Obama reassures Israel on Iran talks, Palestinian court bid
WASHINGTON (AP) — President Barack Obama said Monday he opposes the Palestinians’ move to join the International Criminal Court to pursue war-crimes charges against Israel.
Obama spoke by phone with Israeli Prime Minister Benjamin Netanyahu. The White House says Obama told Netanyahu that the Palestinian Authority isn’t yet a state and isn’t eligible to join the court. Obama says the Palestinians’ application to the court isn’t constructive and undermines trust with Israel.
The U.S. is reviewing its aid package to the Palestinians because of their bid to join the court.
Palestine was accepted as an observer state by the 122 countries that are members of the International Criminal Court in December. Its ratification of the Rome Statute that established the ICC in late December has been accepted at the United Nations, and the state of Palestine will become the 123rd member of the international war crimes tribunal on April 1. The United States is not a member of the ICC, so its views on Palestinian statehood have no bearing on the court.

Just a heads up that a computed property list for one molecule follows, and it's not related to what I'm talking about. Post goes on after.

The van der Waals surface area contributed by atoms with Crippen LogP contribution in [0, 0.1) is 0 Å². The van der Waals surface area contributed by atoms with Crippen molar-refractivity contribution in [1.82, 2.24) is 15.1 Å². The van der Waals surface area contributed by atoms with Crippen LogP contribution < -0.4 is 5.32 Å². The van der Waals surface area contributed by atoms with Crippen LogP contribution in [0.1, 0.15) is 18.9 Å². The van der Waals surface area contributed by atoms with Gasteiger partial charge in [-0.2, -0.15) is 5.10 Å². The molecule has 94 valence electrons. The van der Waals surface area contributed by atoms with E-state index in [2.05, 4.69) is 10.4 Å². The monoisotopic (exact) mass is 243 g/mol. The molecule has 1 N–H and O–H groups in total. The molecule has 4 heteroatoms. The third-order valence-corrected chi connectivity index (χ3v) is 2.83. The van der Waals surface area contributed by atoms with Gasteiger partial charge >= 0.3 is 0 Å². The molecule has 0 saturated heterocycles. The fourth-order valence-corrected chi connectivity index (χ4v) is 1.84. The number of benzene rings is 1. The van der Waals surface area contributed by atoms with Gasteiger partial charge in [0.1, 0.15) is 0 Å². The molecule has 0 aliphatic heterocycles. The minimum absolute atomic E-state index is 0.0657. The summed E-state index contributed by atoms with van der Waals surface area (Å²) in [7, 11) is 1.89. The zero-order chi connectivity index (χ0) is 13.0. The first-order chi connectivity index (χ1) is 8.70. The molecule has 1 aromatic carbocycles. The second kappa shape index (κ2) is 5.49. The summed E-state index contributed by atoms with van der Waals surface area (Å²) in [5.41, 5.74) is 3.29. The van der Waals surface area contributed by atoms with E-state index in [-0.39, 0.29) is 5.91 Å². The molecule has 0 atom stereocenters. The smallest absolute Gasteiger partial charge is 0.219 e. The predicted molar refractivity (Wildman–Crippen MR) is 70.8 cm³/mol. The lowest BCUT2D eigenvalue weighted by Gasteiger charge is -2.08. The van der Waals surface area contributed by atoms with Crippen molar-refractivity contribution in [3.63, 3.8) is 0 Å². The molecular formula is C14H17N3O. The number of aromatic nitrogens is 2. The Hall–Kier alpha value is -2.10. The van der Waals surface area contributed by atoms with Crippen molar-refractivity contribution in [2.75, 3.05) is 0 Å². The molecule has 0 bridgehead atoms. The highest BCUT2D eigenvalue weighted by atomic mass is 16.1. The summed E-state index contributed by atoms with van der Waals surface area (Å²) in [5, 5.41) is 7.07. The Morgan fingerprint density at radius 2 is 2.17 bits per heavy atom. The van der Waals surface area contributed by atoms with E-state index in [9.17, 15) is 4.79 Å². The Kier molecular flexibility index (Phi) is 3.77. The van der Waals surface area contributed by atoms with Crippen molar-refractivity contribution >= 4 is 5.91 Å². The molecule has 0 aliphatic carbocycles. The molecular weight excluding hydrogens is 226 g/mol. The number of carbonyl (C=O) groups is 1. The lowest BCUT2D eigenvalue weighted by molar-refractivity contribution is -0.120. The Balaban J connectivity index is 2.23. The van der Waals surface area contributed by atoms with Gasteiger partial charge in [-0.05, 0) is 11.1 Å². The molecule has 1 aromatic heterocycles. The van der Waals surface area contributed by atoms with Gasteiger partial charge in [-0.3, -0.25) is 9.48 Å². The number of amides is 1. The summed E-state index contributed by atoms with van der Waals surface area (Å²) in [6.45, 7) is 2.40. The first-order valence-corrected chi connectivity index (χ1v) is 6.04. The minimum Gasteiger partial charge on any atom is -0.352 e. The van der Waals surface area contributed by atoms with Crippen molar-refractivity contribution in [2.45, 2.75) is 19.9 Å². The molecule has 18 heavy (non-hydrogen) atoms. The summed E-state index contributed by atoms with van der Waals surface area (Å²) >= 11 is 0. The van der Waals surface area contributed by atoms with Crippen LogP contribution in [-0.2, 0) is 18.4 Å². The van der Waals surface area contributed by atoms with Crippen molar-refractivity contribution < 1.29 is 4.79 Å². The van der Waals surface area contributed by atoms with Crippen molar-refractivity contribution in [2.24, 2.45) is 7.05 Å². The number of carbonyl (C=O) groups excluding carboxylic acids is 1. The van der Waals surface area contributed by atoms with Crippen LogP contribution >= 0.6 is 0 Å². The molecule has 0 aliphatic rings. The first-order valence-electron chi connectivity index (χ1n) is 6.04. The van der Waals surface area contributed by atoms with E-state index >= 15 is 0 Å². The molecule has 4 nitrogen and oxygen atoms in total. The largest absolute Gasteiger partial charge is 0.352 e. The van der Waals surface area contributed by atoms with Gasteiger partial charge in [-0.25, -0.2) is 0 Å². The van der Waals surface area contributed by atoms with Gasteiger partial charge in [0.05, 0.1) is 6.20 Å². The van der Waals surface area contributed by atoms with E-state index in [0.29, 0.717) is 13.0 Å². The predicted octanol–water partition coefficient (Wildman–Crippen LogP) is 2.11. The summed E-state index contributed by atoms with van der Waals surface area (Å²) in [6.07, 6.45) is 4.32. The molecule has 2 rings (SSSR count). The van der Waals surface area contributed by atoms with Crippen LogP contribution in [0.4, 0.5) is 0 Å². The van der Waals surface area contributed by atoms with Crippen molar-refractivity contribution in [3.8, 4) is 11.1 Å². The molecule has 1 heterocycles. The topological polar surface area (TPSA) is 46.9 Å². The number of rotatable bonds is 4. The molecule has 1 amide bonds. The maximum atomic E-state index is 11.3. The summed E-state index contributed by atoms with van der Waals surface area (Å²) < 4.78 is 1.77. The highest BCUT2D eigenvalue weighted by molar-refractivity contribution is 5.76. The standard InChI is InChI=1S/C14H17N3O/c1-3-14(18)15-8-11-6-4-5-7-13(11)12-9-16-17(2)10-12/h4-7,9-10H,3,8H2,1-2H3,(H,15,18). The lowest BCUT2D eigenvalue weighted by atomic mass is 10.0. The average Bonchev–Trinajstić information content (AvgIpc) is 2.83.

The White House says Obama also told Netanyahu the U.S. is working toward a nuclear deal that prevents Iran from getting a nuclear weapon. Netanyahu has repeatedly warned such a deal could undercut Israel’s security.
The nuclear talks resume this week in Switzerland.